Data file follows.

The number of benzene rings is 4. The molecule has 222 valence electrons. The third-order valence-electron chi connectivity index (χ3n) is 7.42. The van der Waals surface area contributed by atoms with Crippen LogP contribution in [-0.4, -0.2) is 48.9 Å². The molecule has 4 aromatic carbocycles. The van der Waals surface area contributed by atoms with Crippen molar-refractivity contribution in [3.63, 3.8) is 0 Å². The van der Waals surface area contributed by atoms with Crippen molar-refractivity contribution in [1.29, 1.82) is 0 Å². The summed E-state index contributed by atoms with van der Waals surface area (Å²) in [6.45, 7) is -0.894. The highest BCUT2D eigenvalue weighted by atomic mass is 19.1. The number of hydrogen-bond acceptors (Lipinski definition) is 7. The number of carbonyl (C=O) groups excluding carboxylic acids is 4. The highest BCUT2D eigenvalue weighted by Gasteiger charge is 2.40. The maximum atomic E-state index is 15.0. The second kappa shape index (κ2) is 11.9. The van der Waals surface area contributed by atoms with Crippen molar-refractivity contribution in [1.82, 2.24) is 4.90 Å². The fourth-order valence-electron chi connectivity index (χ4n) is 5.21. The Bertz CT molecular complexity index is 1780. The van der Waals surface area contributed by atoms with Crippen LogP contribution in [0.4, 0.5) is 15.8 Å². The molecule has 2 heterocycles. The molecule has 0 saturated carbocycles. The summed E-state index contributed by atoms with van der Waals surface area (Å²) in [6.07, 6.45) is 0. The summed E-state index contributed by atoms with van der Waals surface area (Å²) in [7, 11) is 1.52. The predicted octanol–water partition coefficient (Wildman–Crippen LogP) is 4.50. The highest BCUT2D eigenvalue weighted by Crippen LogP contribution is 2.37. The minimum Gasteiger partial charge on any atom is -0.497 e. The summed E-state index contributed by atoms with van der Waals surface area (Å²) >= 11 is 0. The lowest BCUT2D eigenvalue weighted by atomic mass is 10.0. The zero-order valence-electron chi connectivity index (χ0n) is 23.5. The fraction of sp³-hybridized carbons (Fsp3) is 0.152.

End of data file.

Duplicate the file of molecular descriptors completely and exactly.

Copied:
The number of benzene rings is 4. The molecule has 222 valence electrons. The third-order valence-electron chi connectivity index (χ3n) is 7.42. The van der Waals surface area contributed by atoms with Crippen LogP contribution in [-0.4, -0.2) is 48.9 Å². The molecule has 4 aromatic carbocycles. The van der Waals surface area contributed by atoms with Crippen molar-refractivity contribution in [3.63, 3.8) is 0 Å². The van der Waals surface area contributed by atoms with Crippen molar-refractivity contribution in [1.29, 1.82) is 0 Å². The summed E-state index contributed by atoms with van der Waals surface area (Å²) in [6.45, 7) is -0.894. The highest BCUT2D eigenvalue weighted by atomic mass is 19.1. The number of hydrogen-bond acceptors (Lipinski definition) is 7. The number of carbonyl (C=O) groups excluding carboxylic acids is 4. The highest BCUT2D eigenvalue weighted by Gasteiger charge is 2.40. The maximum atomic E-state index is 15.0. The second kappa shape index (κ2) is 11.9. The van der Waals surface area contributed by atoms with Crippen molar-refractivity contribution in [1.82, 2.24) is 4.90 Å². The fourth-order valence-electron chi connectivity index (χ4n) is 5.21. The Bertz CT molecular complexity index is 1780. The van der Waals surface area contributed by atoms with Crippen LogP contribution in [0.4, 0.5) is 15.8 Å². The molecule has 2 heterocycles. The molecule has 0 saturated carbocycles. The summed E-state index contributed by atoms with van der Waals surface area (Å²) in [6.07, 6.45) is 0. The summed E-state index contributed by atoms with van der Waals surface area (Å²) in [7, 11) is 1.52. The predicted octanol–water partition coefficient (Wildman–Crippen LogP) is 4.50. The highest BCUT2D eigenvalue weighted by Crippen LogP contribution is 2.37. The minimum Gasteiger partial charge on any atom is -0.497 e. The summed E-state index contributed by atoms with van der Waals surface area (Å²) >= 11 is 0. The lowest BCUT2D eigenvalue weighted by atomic mass is 10.0. The zero-order valence-electron chi connectivity index (χ0n) is 23.5. The fraction of sp³-hybridized carbons (Fsp3) is 0.152.